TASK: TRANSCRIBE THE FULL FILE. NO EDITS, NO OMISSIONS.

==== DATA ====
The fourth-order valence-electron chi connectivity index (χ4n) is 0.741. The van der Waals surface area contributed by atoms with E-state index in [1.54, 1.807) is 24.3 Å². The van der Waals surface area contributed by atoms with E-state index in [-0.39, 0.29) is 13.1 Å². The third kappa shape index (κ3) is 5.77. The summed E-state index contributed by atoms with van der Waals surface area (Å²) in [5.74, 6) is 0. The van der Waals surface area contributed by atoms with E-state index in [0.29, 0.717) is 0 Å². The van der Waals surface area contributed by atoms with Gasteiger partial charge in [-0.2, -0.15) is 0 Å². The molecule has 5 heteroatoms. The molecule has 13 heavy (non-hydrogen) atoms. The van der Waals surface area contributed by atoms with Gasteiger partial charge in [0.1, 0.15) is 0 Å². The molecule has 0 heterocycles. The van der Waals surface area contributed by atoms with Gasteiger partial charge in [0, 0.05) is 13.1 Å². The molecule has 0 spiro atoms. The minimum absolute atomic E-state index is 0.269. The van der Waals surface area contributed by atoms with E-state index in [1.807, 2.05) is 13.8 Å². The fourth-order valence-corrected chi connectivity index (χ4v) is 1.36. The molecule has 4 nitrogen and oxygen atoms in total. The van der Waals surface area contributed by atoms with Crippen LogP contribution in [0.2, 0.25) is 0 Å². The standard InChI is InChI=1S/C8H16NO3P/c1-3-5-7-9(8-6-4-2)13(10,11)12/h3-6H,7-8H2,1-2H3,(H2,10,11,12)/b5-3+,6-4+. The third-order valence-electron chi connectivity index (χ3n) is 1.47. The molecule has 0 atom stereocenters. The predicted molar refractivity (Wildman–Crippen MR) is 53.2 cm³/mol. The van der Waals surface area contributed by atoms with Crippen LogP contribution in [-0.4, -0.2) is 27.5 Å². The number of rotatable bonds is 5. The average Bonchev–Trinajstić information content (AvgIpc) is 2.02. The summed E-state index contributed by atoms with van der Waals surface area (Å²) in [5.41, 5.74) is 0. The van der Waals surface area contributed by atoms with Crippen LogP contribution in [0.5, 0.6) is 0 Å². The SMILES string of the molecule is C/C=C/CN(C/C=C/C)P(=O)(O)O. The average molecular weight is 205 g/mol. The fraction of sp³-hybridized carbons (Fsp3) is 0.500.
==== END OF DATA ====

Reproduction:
The fourth-order valence-electron chi connectivity index (χ4n) is 0.741. The van der Waals surface area contributed by atoms with E-state index in [1.54, 1.807) is 24.3 Å². The van der Waals surface area contributed by atoms with E-state index in [-0.39, 0.29) is 13.1 Å². The third kappa shape index (κ3) is 5.77. The summed E-state index contributed by atoms with van der Waals surface area (Å²) in [5.74, 6) is 0. The van der Waals surface area contributed by atoms with E-state index in [0.29, 0.717) is 0 Å². The van der Waals surface area contributed by atoms with Gasteiger partial charge in [-0.2, -0.15) is 0 Å². The molecule has 5 heteroatoms. The molecule has 13 heavy (non-hydrogen) atoms. The van der Waals surface area contributed by atoms with Gasteiger partial charge in [0.1, 0.15) is 0 Å². The molecule has 0 heterocycles. The van der Waals surface area contributed by atoms with Gasteiger partial charge in [0, 0.05) is 13.1 Å². The molecule has 0 spiro atoms. The minimum absolute atomic E-state index is 0.269. The van der Waals surface area contributed by atoms with E-state index in [1.807, 2.05) is 13.8 Å². The fourth-order valence-corrected chi connectivity index (χ4v) is 1.36. The molecule has 4 nitrogen and oxygen atoms in total. The van der Waals surface area contributed by atoms with Crippen LogP contribution in [0.2, 0.25) is 0 Å². The standard InChI is InChI=1S/C8H16NO3P/c1-3-5-7-9(8-6-4-2)13(10,11)12/h3-6H,7-8H2,1-2H3,(H2,10,11,12)/b5-3+,6-4+. The third-order valence-electron chi connectivity index (χ3n) is 1.47. The molecule has 0 atom stereocenters. The predicted molar refractivity (Wildman–Crippen MR) is 53.2 cm³/mol. The van der Waals surface area contributed by atoms with Crippen LogP contribution in [-0.4, -0.2) is 27.5 Å². The number of rotatable bonds is 5. The average Bonchev–Trinajstić information content (AvgIpc) is 2.02. The summed E-state index contributed by atoms with van der Waals surface area (Å²) in [5.41, 5.74) is 0. The van der Waals surface area contributed by atoms with Crippen LogP contribution in [0.5, 0.6) is 0 Å². The SMILES string of the molecule is C/C=C/CN(C/C=C/C)P(=O)(O)O. The average molecular weight is 205 g/mol. The fraction of sp³-hybridized carbons (Fsp3) is 0.500.